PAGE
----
Republican mayoral candidate George McDonald says one of his rivals never should have been allowed to participate in last week’s official debate–and is trying to bar him from the next one.
In a complaint filed yesterday with the city’s Campaign Finance Board, Mr. McDonald charges that the board violated its own rules when it allowed billionaire candidate John Catsimatidis to participate in last Wednesday’s televised debate because he failed to raise the qualifying cash.
“It was clear from Mr. Catsimatidis’ CFB filings that he did not meet the qualification criteria to participate in the debate,” wrote the campaign in a letter shared with Politicker. Mr. McDonald has not been invited to this Sunday’s final Republican debate, which is reserved for “leading contenders”–and is livid.
“There can’t be one set of rules for a billionaire and a different set of rules for everyone else. Given the circumstances, we believe the CFB, Lhota and Catsimatidis campaigns should agree that McDonald participates in the final debate,” fumed Mr. McDonald’s spokesman, David Catalfamo.
According to the official debate rules provided by the CFB, in order to qualify for the first debate, candidates had to have reached at least 2 percent in public polls and must have “raised and spent” at least $50,000 by the end of the disclosure period before debate, which, in this case, was August 5. A July 29 letter from the board’s Executive Director Amy Loprest to Mr. McDonald reads: “Any reference in the Debate Program criteria to contributions ‘raised and spent’… does not include loans made to a campaign by a candidate or any other entity.”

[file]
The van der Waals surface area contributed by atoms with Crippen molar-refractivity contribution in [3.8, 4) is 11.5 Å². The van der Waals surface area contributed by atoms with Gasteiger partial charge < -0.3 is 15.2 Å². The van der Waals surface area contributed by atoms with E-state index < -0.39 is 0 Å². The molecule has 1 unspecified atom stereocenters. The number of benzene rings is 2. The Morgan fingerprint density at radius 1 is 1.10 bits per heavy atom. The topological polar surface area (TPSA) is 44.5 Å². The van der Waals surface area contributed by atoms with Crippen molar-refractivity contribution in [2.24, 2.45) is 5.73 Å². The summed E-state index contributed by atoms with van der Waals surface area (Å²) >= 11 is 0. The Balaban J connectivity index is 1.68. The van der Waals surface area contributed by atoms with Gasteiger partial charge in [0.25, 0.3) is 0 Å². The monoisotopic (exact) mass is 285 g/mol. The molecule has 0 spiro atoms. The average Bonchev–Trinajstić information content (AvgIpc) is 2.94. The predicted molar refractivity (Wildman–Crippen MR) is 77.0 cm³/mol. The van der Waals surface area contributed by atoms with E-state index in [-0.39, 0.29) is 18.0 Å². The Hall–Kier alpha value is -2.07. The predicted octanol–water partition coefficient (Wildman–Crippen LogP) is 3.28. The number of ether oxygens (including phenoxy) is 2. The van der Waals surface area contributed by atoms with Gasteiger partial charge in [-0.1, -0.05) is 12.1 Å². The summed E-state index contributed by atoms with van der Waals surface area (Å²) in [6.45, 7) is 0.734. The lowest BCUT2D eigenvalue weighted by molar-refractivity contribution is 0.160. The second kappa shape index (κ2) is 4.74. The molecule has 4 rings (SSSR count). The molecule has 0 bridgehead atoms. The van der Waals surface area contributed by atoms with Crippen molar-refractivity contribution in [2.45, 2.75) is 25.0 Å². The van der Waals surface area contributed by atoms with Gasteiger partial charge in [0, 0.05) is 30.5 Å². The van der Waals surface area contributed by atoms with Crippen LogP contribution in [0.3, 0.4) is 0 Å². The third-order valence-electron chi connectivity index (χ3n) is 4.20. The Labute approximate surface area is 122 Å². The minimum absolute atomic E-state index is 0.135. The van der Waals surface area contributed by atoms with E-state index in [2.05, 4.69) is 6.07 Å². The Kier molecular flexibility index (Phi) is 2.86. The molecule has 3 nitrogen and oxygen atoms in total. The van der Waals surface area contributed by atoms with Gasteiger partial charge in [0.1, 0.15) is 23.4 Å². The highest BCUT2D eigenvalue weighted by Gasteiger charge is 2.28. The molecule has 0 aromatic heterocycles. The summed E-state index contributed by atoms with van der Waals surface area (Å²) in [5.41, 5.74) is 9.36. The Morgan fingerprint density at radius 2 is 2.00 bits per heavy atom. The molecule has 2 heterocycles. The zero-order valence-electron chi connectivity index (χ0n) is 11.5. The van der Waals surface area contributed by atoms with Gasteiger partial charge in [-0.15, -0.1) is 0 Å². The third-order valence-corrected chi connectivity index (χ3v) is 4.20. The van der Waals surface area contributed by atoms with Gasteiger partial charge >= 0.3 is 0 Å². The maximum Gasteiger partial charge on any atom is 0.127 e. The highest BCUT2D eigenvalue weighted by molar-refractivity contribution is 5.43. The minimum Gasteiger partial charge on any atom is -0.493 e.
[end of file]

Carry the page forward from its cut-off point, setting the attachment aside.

But records show that Mr. Catsimatidis, who is financing his own campaign, fell below the fund-raising threshold, even though he’d loaned his campaign several million dollars.
To qualify for Sunday’s debate, candidates must have raised $1,285,200 and spent $250,000 by August 26th, and must have polled at least 7 percent. According to records, Mr. Catsimatidis has raised $29,616 in contributions and loaned himself $4 million cash.
Mr. McDonald, meanwhile, has received $182,709 in contributions and loaned himself $260,000. He is $200,000 in the hole.
But a CFB spokesman defended the board’s decision to include Mr. Catsimatidis and not Mr. McDonald. “After our initial communication with the campaigns, the Board reviewed the criteria and the facts and determined that Catsimatidis was eligible to be invited,” he said via email, declining to comment on Mr. McDonald’s specific objections.
A rep for Mr. Catsimatidis, who is not required to participate in the debates because he is not accepting matching money, also dismissed the issue.
“The CFB invited us to participate, I would suggest Mr. McDonald discuss the matter with them,” his spokesman Rob Ryan said.